Cathedrals in Slovakia

St. Martin's Cathedral

Bratislava's three-nave Gothic cathedral is built on the site of a previous, Romanesque church, from 1221. After 1291, when Bratislava was given the privileges of a town, the church was rebuilt to become part of the city walls (its tower served as a defensive bastion). The present church was consecrated in 1452. The interior of the church is large – 69.37 metres long, 22.85 metres wide and 16.02 metres high – and feat ...
Founded: 1452 | Location: Bratislava, Slovakia

St. Francis Xavier Cathedral

The St. Francis Xavier Cathedral was first time mentioned as a gothic chapel at this location in the so-called Königsberger"s testament from 1503. It was the only place of Roman Catholic worship during the 16th century, when Banská Bystrica was in the hands of the Protestants. In 1647 a few Jesuits settled here and started the Catholic reform of the town and its neighbourhood. During the years 1695&ndash ...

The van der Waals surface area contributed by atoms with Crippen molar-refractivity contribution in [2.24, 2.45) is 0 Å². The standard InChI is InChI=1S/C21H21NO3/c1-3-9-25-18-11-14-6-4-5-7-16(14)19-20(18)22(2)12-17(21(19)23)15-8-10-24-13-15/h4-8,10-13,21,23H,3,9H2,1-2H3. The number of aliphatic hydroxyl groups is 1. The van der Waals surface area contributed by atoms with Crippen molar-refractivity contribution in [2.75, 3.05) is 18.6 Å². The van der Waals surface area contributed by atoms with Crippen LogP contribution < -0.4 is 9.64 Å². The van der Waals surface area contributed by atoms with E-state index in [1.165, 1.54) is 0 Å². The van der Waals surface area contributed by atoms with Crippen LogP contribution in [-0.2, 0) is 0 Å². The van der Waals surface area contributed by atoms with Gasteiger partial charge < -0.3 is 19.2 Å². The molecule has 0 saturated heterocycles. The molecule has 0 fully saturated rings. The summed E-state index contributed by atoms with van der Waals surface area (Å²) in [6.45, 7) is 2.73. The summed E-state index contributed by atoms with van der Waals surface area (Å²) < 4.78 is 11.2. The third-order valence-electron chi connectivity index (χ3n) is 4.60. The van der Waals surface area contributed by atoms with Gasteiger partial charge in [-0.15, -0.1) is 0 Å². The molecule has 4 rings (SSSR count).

Founded: 1702-1715 | Location: Banská Bystrica, Slovakia

St. Elisabeth Cathedral

St. Elisabeth Cathedral is Slovakia"s biggest church, as well as one of the easternmost Gothic cathedrals in Europe. The record on the existence of Košice, dating from 1230, is connected with that of the existence of the rectory church. According to historic data the present-day cathedral was built on the site of an edifice of older date which was consecrated to St. Elisabeth as well. It was referred to in the docu ...
Founded: 1378 | Location: Košice, Slovakia

Holy Trinity Cathedral